Another middle school review for you all today. Trying to get in a juvenile review once a week.
All Rise for the Honorable Perry T. Cook by Leslie Connor is a 5th – 7th grade read, just skirting the realm of realistic fiction. The story follows Perry Cook, an eleven year old boy who has had an unusual upbringing. Perry lives in Surprise, Nebraska at the Blue River Correctional Facility.
Perry’s mother, Jessica, went to prison at 18 for manslaughter, unknowing that she was pregnant at the time. Blue River is a prison for non-violent crimes and the Warden allowed Jessica to raise her son in Jail.
At Blue River, Perry had a great routine and the love of almost every prisoner. He was happy, respectful, he had rules to follow and did so. Every day he got to spend time with his mother, eat lunch with his friends (inmates), he’d play games, he had chores to do like most children and would leave the prison to go to school just like any other kid.
That is, until his best friend, Zoey, let slip to her D.A. step father that her best friend lived at Blue River. Suddenly, Perry is taken from the only home he has known only weeks away from his mother’s parole. Now Jessica’s parole is in limbo, the Warden is suspended, and Perry doesn’t know what to make of his new found foster family. How will Perry cope and will his mother ever get released?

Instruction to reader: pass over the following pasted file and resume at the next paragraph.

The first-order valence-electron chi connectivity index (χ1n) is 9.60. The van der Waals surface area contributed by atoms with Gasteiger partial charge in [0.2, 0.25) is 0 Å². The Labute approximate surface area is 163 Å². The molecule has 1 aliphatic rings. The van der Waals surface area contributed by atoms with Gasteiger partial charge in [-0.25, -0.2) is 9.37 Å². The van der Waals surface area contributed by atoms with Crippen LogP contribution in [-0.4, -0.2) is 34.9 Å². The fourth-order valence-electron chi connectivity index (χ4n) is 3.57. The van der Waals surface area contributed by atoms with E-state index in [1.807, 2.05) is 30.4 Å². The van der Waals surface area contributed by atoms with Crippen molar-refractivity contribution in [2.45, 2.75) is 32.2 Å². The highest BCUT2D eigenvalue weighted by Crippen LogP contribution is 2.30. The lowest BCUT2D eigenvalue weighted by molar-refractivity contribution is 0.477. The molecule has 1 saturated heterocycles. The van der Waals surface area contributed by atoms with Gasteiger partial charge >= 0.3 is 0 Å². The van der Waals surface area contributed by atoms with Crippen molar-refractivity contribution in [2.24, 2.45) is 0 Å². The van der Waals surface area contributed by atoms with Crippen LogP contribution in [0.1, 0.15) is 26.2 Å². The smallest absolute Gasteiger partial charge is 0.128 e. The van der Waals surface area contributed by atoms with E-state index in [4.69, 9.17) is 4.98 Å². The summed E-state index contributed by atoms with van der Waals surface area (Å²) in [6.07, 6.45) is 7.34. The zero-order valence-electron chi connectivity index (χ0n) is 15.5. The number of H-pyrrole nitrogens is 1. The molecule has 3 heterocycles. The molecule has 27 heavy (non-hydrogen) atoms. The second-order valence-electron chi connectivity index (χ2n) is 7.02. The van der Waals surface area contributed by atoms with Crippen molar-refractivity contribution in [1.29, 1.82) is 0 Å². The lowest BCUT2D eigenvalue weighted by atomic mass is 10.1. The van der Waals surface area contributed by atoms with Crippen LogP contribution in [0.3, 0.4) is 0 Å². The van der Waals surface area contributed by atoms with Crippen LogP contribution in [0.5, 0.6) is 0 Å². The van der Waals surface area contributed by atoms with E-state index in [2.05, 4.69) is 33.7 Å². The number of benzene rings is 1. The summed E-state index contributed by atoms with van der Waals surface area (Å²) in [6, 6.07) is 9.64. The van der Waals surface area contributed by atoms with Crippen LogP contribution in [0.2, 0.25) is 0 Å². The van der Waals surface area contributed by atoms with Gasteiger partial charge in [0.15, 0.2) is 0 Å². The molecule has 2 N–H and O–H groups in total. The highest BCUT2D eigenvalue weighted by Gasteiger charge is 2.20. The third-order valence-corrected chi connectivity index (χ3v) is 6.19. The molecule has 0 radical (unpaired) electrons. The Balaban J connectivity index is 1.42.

What a heartfelt, emotional story about love, perseverance, tolerance, bravery and most of all the power of forgiveness. This book was able to take serious themes–including bullying, prison, the justice system, foster care, and more–and portray them in a way that kids can understand and empathize with. This is a book not just for kids with incarcerated parents/relatives, this is a book for everyone and will be a gateway for discussion on those difficult topics adults don’t know how to discuss with children.
Perry teaches us that friendship is a powerful thing and it comes in all shapes and sizes. Do I believe that any prison would really allow a child to stay that long, no. (note: Nebraska does apparently have prison nursery’s for kids) Do I believe the Blue River prison was idealized to get across various themes, yes. But Connor does make a point to say that there are some people in the prison, “the cold ones,” who Perry is to stay away from. Even though the prison is semi-unrealistic, Connor does give hints to the real nature of incarceration throughout the book. She lends understanding, something important in a children’s book.
Even though there were a few loose ends and the ending was a tiny bit abrupt, I am still giving this one 5 stars. It would make such a great middle school book club book and also a good one for teachers to use in class.
That’s all for now!